Daniel Boone

NBC (ended 1970)





Daniel Boone Fan Reviews (5)

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out of 10
97 votes
  • This show captured the imagination of so many children of my generation that the images and ideas still affect us so many years later.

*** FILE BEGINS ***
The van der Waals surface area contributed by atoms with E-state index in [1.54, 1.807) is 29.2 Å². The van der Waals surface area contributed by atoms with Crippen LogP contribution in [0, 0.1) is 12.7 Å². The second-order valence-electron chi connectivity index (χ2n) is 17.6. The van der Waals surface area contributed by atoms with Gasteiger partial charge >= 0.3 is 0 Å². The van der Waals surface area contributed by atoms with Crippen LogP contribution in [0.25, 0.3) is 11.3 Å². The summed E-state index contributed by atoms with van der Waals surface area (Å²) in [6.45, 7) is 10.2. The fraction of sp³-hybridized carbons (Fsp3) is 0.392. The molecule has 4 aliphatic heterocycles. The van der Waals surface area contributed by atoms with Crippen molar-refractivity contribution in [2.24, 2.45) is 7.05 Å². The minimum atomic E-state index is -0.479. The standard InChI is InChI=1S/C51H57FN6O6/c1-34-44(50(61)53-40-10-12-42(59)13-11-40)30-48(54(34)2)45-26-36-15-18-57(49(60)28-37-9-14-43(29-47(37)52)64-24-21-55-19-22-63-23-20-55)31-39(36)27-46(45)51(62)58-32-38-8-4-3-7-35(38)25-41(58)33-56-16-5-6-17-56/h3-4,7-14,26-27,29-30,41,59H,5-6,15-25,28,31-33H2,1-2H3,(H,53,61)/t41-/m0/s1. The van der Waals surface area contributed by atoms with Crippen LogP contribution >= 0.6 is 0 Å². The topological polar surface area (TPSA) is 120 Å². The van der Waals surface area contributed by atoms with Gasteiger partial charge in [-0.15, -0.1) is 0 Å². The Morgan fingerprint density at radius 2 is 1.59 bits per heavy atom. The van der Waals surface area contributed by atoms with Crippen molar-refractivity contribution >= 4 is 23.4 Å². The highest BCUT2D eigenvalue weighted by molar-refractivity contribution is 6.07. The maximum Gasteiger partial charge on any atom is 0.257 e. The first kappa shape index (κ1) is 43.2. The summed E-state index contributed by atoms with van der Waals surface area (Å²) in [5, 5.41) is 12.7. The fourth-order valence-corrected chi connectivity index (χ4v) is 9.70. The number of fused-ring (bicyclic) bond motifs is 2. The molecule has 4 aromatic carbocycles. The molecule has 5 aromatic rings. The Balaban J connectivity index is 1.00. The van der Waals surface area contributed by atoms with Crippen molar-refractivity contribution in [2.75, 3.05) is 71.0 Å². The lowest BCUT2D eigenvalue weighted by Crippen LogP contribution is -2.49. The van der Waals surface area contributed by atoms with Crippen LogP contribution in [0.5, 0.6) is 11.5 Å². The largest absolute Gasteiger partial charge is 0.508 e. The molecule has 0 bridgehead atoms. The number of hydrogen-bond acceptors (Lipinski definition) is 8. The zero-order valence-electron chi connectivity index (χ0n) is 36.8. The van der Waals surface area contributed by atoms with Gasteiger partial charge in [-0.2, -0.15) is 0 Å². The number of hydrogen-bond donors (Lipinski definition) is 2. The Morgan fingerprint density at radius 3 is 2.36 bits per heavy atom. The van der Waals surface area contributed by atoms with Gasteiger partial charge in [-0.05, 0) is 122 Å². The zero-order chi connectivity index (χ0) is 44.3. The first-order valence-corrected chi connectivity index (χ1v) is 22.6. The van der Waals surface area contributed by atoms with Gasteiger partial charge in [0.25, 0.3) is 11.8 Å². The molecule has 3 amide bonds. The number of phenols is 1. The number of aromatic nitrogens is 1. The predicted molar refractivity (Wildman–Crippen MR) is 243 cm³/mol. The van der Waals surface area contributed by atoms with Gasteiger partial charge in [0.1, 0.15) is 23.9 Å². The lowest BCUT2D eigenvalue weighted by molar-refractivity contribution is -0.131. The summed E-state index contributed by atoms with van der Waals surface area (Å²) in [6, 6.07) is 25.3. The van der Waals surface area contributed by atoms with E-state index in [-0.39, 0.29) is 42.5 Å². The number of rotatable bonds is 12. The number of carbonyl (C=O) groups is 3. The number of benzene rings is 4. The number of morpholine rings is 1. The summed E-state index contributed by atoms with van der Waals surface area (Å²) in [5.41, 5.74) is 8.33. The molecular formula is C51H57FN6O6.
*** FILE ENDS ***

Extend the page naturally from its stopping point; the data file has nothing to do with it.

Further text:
This was one of my very favorite shows when I was a child. The show first aired when I was eight years old. A good friend of mine and I watched it every time it was on, and then we would create our own stories and "pretend" to be the main characters. This show capture my imagination like few other shows have. The values presented became a part of my life, honesty, integrity, being unbiased and to not judge others by what they look like but their actions. Fess Parker was excellent in the role of Daniel Boone. Strong, handsome, with a quick wit and wonderful sense of humor, he brought the character to life for me. Albert Salmi, though only on the show for the first season, brought a taste of the old-time frontier man to the screen with his excellent portrayal of Yadkin. Dal McKennon as Cincinnatus was wonderful as the cantankerous shop keeper who made sure supplies were available along with candy for the kids and bits of ribbons and other fripparies for the ladies. I can't say enough about the wonderful performances of Patricia Blair as Rebecca Boone. She was perfect for the wife of Daniel Boone, a fiesty, red-haired Irish girl, who could shoot a rifle when needed, or doctor wounds, or keep a rambunctious boy out of too much trouble. Speaking of that rambunctious boy, Darby Hinton as Israel Boone was perfectly cast. Innocent looking, until you saw the gleam in his blue eyes, he was a delightfully mischievous little boy trying to grow up to be just like his larger than life father. Finally, my favorite character in the show - Ed Ames as Mingo, the half-Cherokee, half-British friend of Daniel Boone. A complex character, Mingo dresses and lives as his mother's people do, but when speaking English he does so with the cultured tones that show his Oxford Education. What motivates a person like this? What led him to abandon "Civilized Society" to follow the ways of his mother's "Primitive Savage Ancestors"? These characters, plus the others in the series, presented their world as a rich and vibrant tapestry of Colonial America. Granted, the show played fast and loose with real History at times (most of the time), but this show helped awaken in me, at least, a passion for history that is with me to this day. What more can you ask of a television show?
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